- News Home
27 November 2013 12:59 pm ,
Vol. 342 ,
The new head of the National Center for Science Education promises to "fight the good fight" against attacks on...
Analyses of the H7N9 strains isolated from four new cases show that the virus is evolving rapidly, heightening anxiety...
In 2009, Jack Szostak shared a Nobel Prize for his part in discovering the role of telomeres, the end bits of...
Science has exposed a thriving academic black market in China involving shady agencies, corrupt scientists, and...
Paper-selling agencies flourish in the aura of reputable businesses. For some scientists, it may be difficult to tell...
Data collected by satellites and floating probes have chronicled a 2-decade rise in the temperature and thickness of a...
Cholesterol, the artery-clogging molecule that contributes to cardiovascular disease, has another nasty trick up its...
Until recently, the Defense Advanced Research Projects Agency (DARPA) kept its plans for its $70 million portion of the...
- 27 November 2013 12:59 pm , Vol. 342 , #6162
- About Us
Dolphins Echo Each Other's Whistles
24 August 2000 7:00 pm
A captive bottlenose dolphin develops its own distinctive whistle during the first few months of life. The animals can easily reproduce each other's signatures, and they often do this so-called whistle-matching when out of sight from one another. But no one knew whether whistle-matching was something dolphins did only in captivity.
To eavesdrop on dolphins in the wild, behavioral ecologist Vincent Janik of the Woods Hole Oceanographic Institute in Massachusetts analyzed recordings from an array of underwater microphones in Scotland's Moray Firth. And whistle-match the dolphins did. Because Janik recorded from many points in the firth, he could pinpoint the source of the whistles. If a dolphin sang a matching whistle within 3 seconds of another's call, Janik counted that as a response. If the whistles were far enough away that one dolphin couldn't have swum from one site to another in the time between the whistles, Janik knew they were made by two different dolphins. On average, given the interactions that fit the definition, dolphins mimicked each other from about 179 meters away, Janik reports in the 25 August issue of Science.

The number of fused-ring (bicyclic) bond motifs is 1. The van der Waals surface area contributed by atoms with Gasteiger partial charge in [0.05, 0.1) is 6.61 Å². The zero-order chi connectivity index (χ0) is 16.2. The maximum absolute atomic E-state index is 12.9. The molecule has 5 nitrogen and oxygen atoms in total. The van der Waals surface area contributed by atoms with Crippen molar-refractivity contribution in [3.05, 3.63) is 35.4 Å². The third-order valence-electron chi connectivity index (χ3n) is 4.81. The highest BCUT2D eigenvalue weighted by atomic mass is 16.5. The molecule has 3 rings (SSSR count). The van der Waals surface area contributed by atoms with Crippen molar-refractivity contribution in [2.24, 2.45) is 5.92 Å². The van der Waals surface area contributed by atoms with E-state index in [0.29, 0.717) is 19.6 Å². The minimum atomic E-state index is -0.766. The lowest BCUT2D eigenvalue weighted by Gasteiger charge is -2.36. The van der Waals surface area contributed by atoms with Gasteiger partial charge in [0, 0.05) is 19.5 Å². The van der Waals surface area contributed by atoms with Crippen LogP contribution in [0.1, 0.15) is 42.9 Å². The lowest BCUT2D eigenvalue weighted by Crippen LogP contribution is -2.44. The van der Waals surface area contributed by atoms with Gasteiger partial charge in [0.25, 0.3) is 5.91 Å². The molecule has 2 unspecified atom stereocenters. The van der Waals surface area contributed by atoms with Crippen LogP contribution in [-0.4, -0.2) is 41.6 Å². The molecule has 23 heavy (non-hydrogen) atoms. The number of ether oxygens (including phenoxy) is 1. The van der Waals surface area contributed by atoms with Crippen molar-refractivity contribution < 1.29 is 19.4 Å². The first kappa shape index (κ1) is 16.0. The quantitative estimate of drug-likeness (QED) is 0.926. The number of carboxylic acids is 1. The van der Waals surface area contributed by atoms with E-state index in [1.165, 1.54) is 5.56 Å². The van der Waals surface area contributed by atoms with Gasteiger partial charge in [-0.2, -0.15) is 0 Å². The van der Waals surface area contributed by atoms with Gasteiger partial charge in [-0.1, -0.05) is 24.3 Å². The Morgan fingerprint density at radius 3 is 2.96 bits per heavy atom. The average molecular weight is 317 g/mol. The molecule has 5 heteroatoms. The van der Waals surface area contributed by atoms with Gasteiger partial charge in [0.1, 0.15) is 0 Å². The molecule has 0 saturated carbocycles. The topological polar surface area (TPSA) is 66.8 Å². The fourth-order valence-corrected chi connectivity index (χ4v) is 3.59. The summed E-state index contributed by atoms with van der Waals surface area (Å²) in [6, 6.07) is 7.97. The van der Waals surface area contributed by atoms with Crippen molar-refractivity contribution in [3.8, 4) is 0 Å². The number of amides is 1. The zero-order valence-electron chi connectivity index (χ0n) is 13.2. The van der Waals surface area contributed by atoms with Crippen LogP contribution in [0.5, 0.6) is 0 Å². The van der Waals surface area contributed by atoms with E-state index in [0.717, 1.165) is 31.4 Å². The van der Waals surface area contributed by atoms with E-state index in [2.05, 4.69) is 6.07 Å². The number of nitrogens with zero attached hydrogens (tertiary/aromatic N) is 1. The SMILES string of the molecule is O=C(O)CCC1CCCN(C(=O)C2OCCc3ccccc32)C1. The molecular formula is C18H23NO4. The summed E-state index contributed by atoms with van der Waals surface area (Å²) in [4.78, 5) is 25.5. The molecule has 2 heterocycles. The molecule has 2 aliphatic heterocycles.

That the wild dolphins whistle-match, Janik says, "is a clear indication that they address each other individually." Christopher Clark, a bioacoustician at Cornell University in Ithaca, New York, agrees: "This is some of the first information about how dolphins are communicating in natural, wild populations." And it may not be just simple call and response, he adds. "I don't think dolphins just go around saying, 'peanut butter,' 'peanut butter;' 'rhubarb,' 'rhubarb;' 'jelly,' 'jelly.'" Instead, Clark considers whistle-matching a prelude to more complicated conversation.